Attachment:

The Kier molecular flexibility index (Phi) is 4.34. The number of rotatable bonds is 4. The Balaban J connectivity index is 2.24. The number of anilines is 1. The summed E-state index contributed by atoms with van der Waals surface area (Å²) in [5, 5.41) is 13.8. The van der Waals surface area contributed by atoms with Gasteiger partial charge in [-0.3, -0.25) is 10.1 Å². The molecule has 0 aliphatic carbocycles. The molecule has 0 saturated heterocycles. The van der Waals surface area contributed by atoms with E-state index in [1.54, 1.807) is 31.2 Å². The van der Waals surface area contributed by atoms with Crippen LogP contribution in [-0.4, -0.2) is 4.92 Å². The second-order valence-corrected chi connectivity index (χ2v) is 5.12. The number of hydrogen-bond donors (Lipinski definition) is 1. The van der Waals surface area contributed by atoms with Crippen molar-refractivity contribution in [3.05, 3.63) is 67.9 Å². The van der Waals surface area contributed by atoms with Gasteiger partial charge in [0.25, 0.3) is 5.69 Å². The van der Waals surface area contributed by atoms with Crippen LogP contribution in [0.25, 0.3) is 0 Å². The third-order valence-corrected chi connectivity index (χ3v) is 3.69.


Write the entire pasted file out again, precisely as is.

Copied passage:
The Kier molecular flexibility index (Phi) is 4.34. The number of rotatable bonds is 4. The Balaban J connectivity index is 2.24. The number of anilines is 1. The summed E-state index contributed by atoms with van der Waals surface area (Å²) in [5, 5.41) is 13.8. The van der Waals surface area contributed by atoms with Gasteiger partial charge in [-0.3, -0.25) is 10.1 Å². The molecule has 0 aliphatic carbocycles. The molecule has 0 saturated heterocycles. The van der Waals surface area contributed by atoms with E-state index in [1.54, 1.807) is 31.2 Å². The van der Waals surface area contributed by atoms with Crippen LogP contribution in [-0.4, -0.2) is 4.92 Å². The second-order valence-corrected chi connectivity index (χ2v) is 5.12. The number of hydrogen-bond donors (Lipinski definition) is 1. The van der Waals surface area contributed by atoms with Crippen molar-refractivity contribution in [3.05, 3.63) is 67.9 Å². The van der Waals surface area contributed by atoms with Gasteiger partial charge in [0.25, 0.3) is 5.69 Å². The van der Waals surface area contributed by atoms with Crippen LogP contribution in [0.25, 0.3) is 0 Å². The third-order valence-corrected chi connectivity index (χ3v) is 3.69.